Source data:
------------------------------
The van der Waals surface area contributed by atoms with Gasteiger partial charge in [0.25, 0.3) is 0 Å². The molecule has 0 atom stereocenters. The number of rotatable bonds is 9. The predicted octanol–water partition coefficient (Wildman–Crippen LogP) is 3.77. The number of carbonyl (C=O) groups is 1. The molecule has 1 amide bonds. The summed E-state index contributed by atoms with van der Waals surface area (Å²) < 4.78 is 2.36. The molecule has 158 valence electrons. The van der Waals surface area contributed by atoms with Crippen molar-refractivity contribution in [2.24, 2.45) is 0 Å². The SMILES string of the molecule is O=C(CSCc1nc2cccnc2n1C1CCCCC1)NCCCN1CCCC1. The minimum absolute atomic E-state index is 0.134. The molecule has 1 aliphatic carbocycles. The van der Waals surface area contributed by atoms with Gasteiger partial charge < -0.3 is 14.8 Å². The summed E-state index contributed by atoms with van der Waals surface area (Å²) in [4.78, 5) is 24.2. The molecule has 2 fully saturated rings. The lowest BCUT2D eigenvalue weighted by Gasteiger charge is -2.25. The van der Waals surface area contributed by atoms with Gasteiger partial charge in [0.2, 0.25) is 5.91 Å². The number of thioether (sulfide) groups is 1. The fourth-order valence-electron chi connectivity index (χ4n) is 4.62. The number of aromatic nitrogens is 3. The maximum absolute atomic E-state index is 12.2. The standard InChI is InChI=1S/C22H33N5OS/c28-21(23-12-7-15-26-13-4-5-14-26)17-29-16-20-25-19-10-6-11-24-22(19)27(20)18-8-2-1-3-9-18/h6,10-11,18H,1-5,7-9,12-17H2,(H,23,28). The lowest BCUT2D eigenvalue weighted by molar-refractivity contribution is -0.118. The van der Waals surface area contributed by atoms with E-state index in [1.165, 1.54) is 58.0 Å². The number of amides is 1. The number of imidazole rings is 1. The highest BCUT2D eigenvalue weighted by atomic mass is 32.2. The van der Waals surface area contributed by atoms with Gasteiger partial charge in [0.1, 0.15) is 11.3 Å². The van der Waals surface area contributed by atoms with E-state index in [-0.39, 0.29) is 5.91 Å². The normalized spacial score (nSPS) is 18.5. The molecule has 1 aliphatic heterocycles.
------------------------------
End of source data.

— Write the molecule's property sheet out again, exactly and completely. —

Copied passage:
The van der Waals surface area contributed by atoms with Gasteiger partial charge in [0.25, 0.3) is 0 Å². The molecule has 0 atom stereocenters. The number of rotatable bonds is 9. The predicted octanol–water partition coefficient (Wildman–Crippen LogP) is 3.77. The number of carbonyl (C=O) groups is 1. The molecule has 1 amide bonds. The summed E-state index contributed by atoms with van der Waals surface area (Å²) < 4.78 is 2.36. The molecule has 158 valence electrons. The van der Waals surface area contributed by atoms with Crippen molar-refractivity contribution in [2.24, 2.45) is 0 Å². The SMILES string of the molecule is O=C(CSCc1nc2cccnc2n1C1CCCCC1)NCCCN1CCCC1. The minimum absolute atomic E-state index is 0.134. The molecule has 1 aliphatic carbocycles. The van der Waals surface area contributed by atoms with Gasteiger partial charge < -0.3 is 14.8 Å². The summed E-state index contributed by atoms with van der Waals surface area (Å²) in [4.78, 5) is 24.2. The molecule has 2 fully saturated rings. The lowest BCUT2D eigenvalue weighted by Gasteiger charge is -2.25. The van der Waals surface area contributed by atoms with Gasteiger partial charge in [0.2, 0.25) is 5.91 Å². The number of thioether (sulfide) groups is 1. The fourth-order valence-electron chi connectivity index (χ4n) is 4.62. The number of aromatic nitrogens is 3. The maximum absolute atomic E-state index is 12.2. The standard InChI is InChI=1S/C22H33N5OS/c28-21(23-12-7-15-26-13-4-5-14-26)17-29-16-20-25-19-10-6-11-24-22(19)27(20)18-8-2-1-3-9-18/h6,10-11,18H,1-5,7-9,12-17H2,(H,23,28). The lowest BCUT2D eigenvalue weighted by molar-refractivity contribution is -0.118. The van der Waals surface area contributed by atoms with E-state index in [1.165, 1.54) is 58.0 Å². The number of amides is 1. The number of imidazole rings is 1. The highest BCUT2D eigenvalue weighted by atomic mass is 32.2. The van der Waals surface area contributed by atoms with Gasteiger partial charge in [0.1, 0.15) is 11.3 Å². The van der Waals surface area contributed by atoms with E-state index in [-0.39, 0.29) is 5.91 Å². The normalized spacial score (nSPS) is 18.5. The molecule has 1 aliphatic heterocycles.